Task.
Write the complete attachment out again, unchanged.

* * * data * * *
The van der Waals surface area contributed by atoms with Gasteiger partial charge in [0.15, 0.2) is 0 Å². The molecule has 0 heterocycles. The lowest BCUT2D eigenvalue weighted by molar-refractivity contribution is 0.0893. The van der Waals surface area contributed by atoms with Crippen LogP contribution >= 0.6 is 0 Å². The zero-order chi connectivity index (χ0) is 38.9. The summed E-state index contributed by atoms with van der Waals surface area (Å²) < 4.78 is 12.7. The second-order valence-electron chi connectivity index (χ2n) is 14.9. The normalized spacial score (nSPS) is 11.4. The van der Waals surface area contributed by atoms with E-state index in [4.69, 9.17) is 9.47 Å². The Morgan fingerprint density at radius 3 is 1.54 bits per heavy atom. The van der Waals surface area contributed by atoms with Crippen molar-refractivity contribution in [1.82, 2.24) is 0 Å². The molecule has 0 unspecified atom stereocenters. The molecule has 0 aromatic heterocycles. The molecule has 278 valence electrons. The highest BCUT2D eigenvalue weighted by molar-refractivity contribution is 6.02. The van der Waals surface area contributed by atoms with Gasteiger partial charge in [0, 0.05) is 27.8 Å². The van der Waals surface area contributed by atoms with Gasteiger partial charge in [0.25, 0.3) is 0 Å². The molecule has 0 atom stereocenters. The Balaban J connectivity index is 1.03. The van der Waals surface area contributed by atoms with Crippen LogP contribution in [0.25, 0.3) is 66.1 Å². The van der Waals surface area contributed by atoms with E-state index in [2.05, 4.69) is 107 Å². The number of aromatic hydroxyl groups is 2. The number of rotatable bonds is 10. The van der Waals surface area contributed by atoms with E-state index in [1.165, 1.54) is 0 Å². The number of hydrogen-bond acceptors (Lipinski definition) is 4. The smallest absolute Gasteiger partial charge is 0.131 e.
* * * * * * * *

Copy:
The van der Waals surface area contributed by atoms with Gasteiger partial charge in [0.15, 0.2) is 0 Å². The molecule has 0 heterocycles. The lowest BCUT2D eigenvalue weighted by molar-refractivity contribution is 0.0893. The van der Waals surface area contributed by atoms with Crippen LogP contribution >= 0.6 is 0 Å². The zero-order chi connectivity index (χ0) is 38.9. The summed E-state index contributed by atoms with van der Waals surface area (Å²) < 4.78 is 12.7. The second-order valence-electron chi connectivity index (χ2n) is 14.9. The normalized spacial score (nSPS) is 11.4. The van der Waals surface area contributed by atoms with E-state index in [4.69, 9.17) is 9.47 Å². The Morgan fingerprint density at radius 3 is 1.54 bits per heavy atom. The van der Waals surface area contributed by atoms with Crippen molar-refractivity contribution in [1.82, 2.24) is 0 Å². The molecule has 0 unspecified atom stereocenters. The molecule has 0 aromatic heterocycles. The molecule has 278 valence electrons. The highest BCUT2D eigenvalue weighted by molar-refractivity contribution is 6.02. The van der Waals surface area contributed by atoms with Gasteiger partial charge in [0, 0.05) is 27.8 Å². The van der Waals surface area contributed by atoms with Gasteiger partial charge in [0.25, 0.3) is 0 Å². The molecule has 0 atom stereocenters. The Balaban J connectivity index is 1.03. The van der Waals surface area contributed by atoms with Crippen LogP contribution in [0.25, 0.3) is 66.1 Å². The van der Waals surface area contributed by atoms with E-state index in [2.05, 4.69) is 107 Å². The number of aromatic hydroxyl groups is 2. The number of rotatable bonds is 10. The van der Waals surface area contributed by atoms with E-state index in [1.165, 1.54) is 0 Å². The number of hydrogen-bond acceptors (Lipinski definition) is 4. The smallest absolute Gasteiger partial charge is 0.131 e.